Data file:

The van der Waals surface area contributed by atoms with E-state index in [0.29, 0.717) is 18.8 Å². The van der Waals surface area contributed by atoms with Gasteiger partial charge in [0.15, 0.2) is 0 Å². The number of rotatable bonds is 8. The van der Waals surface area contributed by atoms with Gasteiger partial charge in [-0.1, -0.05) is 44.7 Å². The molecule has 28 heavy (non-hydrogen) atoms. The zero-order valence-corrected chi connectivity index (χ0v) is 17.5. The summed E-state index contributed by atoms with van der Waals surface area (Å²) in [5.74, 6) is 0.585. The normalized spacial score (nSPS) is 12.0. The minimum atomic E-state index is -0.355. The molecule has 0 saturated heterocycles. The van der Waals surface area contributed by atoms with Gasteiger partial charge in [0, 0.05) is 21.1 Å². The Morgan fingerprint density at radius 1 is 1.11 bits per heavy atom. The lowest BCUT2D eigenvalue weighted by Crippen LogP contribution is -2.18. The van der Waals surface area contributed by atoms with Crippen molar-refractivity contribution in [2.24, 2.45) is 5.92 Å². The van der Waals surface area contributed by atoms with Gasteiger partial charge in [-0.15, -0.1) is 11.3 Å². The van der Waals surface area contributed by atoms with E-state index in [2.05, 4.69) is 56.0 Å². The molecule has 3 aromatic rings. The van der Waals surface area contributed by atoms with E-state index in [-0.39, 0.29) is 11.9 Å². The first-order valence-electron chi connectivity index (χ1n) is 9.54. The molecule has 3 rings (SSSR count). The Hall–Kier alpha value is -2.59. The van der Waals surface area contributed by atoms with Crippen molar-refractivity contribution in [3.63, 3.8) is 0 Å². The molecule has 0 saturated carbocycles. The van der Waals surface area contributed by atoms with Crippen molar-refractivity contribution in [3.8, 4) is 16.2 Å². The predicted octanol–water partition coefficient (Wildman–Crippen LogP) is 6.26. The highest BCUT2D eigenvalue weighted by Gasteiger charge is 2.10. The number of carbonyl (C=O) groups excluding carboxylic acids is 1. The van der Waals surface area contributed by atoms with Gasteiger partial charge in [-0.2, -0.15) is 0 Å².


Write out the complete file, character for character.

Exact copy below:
The van der Waals surface area contributed by atoms with E-state index in [0.29, 0.717) is 18.8 Å². The van der Waals surface area contributed by atoms with Gasteiger partial charge in [0.15, 0.2) is 0 Å². The number of rotatable bonds is 8. The van der Waals surface area contributed by atoms with Gasteiger partial charge in [-0.1, -0.05) is 44.7 Å². The molecule has 28 heavy (non-hydrogen) atoms. The zero-order valence-corrected chi connectivity index (χ0v) is 17.5. The summed E-state index contributed by atoms with van der Waals surface area (Å²) in [5.74, 6) is 0.585. The normalized spacial score (nSPS) is 12.0. The minimum atomic E-state index is -0.355. The molecule has 0 saturated heterocycles. The van der Waals surface area contributed by atoms with Gasteiger partial charge in [0, 0.05) is 21.1 Å². The Morgan fingerprint density at radius 1 is 1.11 bits per heavy atom. The lowest BCUT2D eigenvalue weighted by Crippen LogP contribution is -2.18. The van der Waals surface area contributed by atoms with Crippen molar-refractivity contribution in [2.24, 2.45) is 5.92 Å². The van der Waals surface area contributed by atoms with Gasteiger partial charge in [-0.15, -0.1) is 11.3 Å². The van der Waals surface area contributed by atoms with E-state index in [2.05, 4.69) is 56.0 Å². The molecule has 3 aromatic rings. The van der Waals surface area contributed by atoms with E-state index in [-0.39, 0.29) is 11.9 Å². The first-order valence-electron chi connectivity index (χ1n) is 9.54. The molecule has 3 rings (SSSR count). The Hall–Kier alpha value is -2.59. The van der Waals surface area contributed by atoms with Crippen molar-refractivity contribution in [3.63, 3.8) is 0 Å². The molecule has 0 saturated carbocycles. The van der Waals surface area contributed by atoms with Crippen molar-refractivity contribution in [3.8, 4) is 16.2 Å². The predicted octanol–water partition coefficient (Wildman–Crippen LogP) is 6.26. The highest BCUT2D eigenvalue weighted by Gasteiger charge is 2.10. The number of carbonyl (C=O) groups excluding carboxylic acids is 1. The van der Waals surface area contributed by atoms with Gasteiger partial charge in [-0.2, -0.15) is 0 Å².